The rate of suicides in Britain has risen sharply in recent years, with men accounting for three-quarters of the number of people who took their own lives last year. There are some notably high-risk groups, in young people aged 10-24 years, with the overall rate for that age group reaching a 19 year high and the rate for young females reaching an all-time high. As a parent of three young children, this is alarming, and for the workplace it surely places renewed emphasis on the importance of healthy work practices as we look to prepare and attract a future workforce.
I agree with the Mental Health Foundation’s view that prevention should happen long before people end up in crisis, and the workplace is a key part of this, along with schools, community groups and social service provision. They also remind us as part of their campaign that we can all, individually, help to reduce suicide rates and prevent suicides, by taking the time to have a conversation with those around us.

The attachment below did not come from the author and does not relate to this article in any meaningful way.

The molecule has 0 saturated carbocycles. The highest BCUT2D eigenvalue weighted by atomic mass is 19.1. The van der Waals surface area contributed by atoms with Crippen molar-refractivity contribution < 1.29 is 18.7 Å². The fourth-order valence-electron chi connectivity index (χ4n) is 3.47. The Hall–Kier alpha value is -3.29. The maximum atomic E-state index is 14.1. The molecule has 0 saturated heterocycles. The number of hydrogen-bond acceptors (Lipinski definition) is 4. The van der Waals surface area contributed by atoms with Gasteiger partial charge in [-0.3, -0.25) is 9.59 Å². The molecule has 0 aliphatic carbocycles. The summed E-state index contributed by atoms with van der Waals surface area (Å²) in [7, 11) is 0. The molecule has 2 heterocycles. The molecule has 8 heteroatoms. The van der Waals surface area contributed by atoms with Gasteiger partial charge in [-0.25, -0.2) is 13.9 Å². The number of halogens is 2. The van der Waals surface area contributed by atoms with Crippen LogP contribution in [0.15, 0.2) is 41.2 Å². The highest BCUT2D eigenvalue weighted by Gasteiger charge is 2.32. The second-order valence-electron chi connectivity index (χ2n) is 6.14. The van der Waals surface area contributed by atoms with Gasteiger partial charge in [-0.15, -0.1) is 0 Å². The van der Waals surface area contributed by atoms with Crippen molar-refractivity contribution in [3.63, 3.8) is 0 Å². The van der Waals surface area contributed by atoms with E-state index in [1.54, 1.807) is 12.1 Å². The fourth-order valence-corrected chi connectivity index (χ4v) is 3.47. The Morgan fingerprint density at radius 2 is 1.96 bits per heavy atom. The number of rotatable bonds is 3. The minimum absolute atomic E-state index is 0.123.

Today we are holding a ‘Tea & Talk’ at our Windsor and London offices, not only will we be raising money for the Mental Health Foundation, we will also be strengthening the bonds we have as a team, reminding our people that they are surrounded by colleagues who care about them. I’d encourage you to take a few minutes today and make a connection with someone you are worried about and let them know you are there and willing to listen, whether that is at home or work.
Friendships are also a crucial element in protecting our mental health and are among the most valuable relationships we have. We may talk to friends in confidence about things we wouldn’t normally discuss with our family. Friends keep us grounded and can help us get things in perspective. Putting effort into maintaining friendships and making new friends gives us the foundations to cope with problems that life throws at us. I’m honoured to count my work colleagues as friends and will be focused on strengthening these relationships this week.